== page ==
Driving is a privilege, not a right. If you violate the terms and conditions of holding a drivers license then you should be held accountable for your actions. If a person is pulled over and asked to do a breathalyzer, they have no reason to deny it if they have nothing to hide. And if they do have something to hide they obviously should not have the right to drive.
The police aren't going to go around testing people's breath for no good reason. Let's say the system was abused. What's going to happen? Drunks will be found and those who aren't drunk will face no consequences. It's pretty easy to smell alcohol on a person's breath. Does smelling around their personal space constitute invasion of privacy? Of course not. This way the police can have proof and it protects not only the police but the person tested.
Yes, the practice of random breath testing by police is an invasion of an individuals privacy and should be classified as an unreasonable search because most of the people being stopped are innocent and have done nothing wrong so that is considered an invasion of their privacy rights. This is also a very slippery slope, next they will stop you and make sure you have your correct i.d.'s and the right color shoes on. The point being, they could soon stop you for anything. The police should be more concerned about crime.
If someone has been pulled over after driving erratically and there is a suspicion that they are intoxicated then a breath test makes sense. But random testing, I'm assuming of drivers, is not warranted and should constitute an unreasonable search. This is a total invasion of privacy, total inconvenience to the individual and must certainly be unconstitutional.
Breathalyzer testing should only be performed when the police have reason to believe the driver is under the influence
Currently, it is the US law that a person or property can only be searched under reasonable suspicion. Randomly stopping people on the highway is a waste of time for both the drivers and police. Chances are, police officers would be too busy trying to meet their quota of people they have to check that they'd completely miss people swerving around on the road at 2am.
Allowing random breath tests seem harmless. Only the people that are drunk would be punished. But there is a slippery slope problem. How far should law enforcement be allowed to go in conducting tests on people to see if they have violated a law? Should there be random urine tests to see if someone has used an illegal drug in the past few weeks? It seems to be going too far.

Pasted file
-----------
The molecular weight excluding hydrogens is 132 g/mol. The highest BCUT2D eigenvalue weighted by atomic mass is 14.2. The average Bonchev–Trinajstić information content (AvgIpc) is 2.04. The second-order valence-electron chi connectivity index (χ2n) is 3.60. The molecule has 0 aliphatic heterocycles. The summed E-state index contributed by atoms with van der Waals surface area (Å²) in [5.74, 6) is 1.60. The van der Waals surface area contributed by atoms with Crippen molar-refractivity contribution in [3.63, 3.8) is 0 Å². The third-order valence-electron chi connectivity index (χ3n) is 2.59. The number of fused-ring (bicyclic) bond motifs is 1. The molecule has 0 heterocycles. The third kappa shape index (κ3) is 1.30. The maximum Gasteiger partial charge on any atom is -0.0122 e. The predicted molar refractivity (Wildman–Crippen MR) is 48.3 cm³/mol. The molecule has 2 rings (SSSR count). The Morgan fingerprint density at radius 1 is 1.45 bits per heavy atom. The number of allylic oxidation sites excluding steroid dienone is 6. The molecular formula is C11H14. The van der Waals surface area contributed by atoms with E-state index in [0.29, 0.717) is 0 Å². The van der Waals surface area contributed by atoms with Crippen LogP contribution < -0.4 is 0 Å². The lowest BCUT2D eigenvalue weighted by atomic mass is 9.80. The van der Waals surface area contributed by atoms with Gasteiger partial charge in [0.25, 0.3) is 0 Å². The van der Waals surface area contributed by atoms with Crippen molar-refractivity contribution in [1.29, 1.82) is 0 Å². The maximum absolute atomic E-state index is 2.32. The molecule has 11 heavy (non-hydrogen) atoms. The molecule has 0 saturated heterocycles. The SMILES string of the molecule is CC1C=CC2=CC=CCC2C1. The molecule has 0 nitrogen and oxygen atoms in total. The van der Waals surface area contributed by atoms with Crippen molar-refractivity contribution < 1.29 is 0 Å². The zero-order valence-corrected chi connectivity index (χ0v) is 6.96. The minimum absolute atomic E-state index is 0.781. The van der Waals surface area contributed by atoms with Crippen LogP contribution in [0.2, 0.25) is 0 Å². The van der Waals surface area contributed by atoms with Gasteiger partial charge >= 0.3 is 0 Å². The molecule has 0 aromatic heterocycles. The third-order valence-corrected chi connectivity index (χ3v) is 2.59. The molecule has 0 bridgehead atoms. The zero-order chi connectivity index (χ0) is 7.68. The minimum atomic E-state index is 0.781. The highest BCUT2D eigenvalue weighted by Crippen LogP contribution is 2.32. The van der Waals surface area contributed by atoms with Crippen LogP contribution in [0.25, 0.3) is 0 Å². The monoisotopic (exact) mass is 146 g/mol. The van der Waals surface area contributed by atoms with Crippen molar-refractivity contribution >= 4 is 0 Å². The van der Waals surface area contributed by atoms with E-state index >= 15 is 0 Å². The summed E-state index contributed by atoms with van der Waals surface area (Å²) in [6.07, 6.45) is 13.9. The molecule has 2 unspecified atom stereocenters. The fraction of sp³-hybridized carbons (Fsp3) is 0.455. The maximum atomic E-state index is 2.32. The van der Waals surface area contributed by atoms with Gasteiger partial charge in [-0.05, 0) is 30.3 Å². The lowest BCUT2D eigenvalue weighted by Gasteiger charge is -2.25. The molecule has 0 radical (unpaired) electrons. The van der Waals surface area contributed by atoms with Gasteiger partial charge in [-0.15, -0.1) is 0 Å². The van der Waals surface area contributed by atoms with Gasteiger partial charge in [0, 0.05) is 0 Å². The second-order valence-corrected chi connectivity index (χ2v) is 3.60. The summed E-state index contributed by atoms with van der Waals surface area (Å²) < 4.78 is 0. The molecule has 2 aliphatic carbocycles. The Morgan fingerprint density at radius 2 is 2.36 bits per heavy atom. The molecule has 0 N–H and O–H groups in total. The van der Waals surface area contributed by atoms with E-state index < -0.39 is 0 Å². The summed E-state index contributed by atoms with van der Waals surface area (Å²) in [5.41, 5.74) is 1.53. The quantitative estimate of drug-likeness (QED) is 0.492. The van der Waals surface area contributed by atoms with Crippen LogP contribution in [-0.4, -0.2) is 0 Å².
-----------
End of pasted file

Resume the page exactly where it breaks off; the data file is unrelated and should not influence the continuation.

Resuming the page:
Cops who are busy doing RBT's on the side of the road can't possibly maintain all the necessary infection control procedures that are required by law in any clinical setting. For example, Nurses taking oral swabs must wash their hands between patient contact, don protective gloves, and carefully dispose of all contaminated material.
Of course it is an invasion of an individual's privacy. We should all be treated as innocent and left alone unless there is a reasonable suspicion that we have committed a crime. Driving along perfectly minding our own business is not an action that should cause anyone to suspect a crime of any sort, and we should not be forced to interact in any way with agents and employees of the state. This is s slippery slope but fundamentally and clearly it is dead wrong.
Civil liberties are a very important part of any democracy. The whittling away of our civil liberties, especially by those we have employed to protect us, leads to a Big Brother state. Democracy was very hard won, over hundreds of years, and it is still a battle which must be continued. We take it for granted at our peril.
Random breath testing by the police is neither an invasion of an individuals privacy nor an unreasonable search because driving is a licensed privilege. In exercising that privilege, one is obligated to obey the laws related to driving. Alcohol related traffic deaths number over 33,000 per year, while gun related deaths number under 26,000 per year. Drunk drivers are deadlier than guns!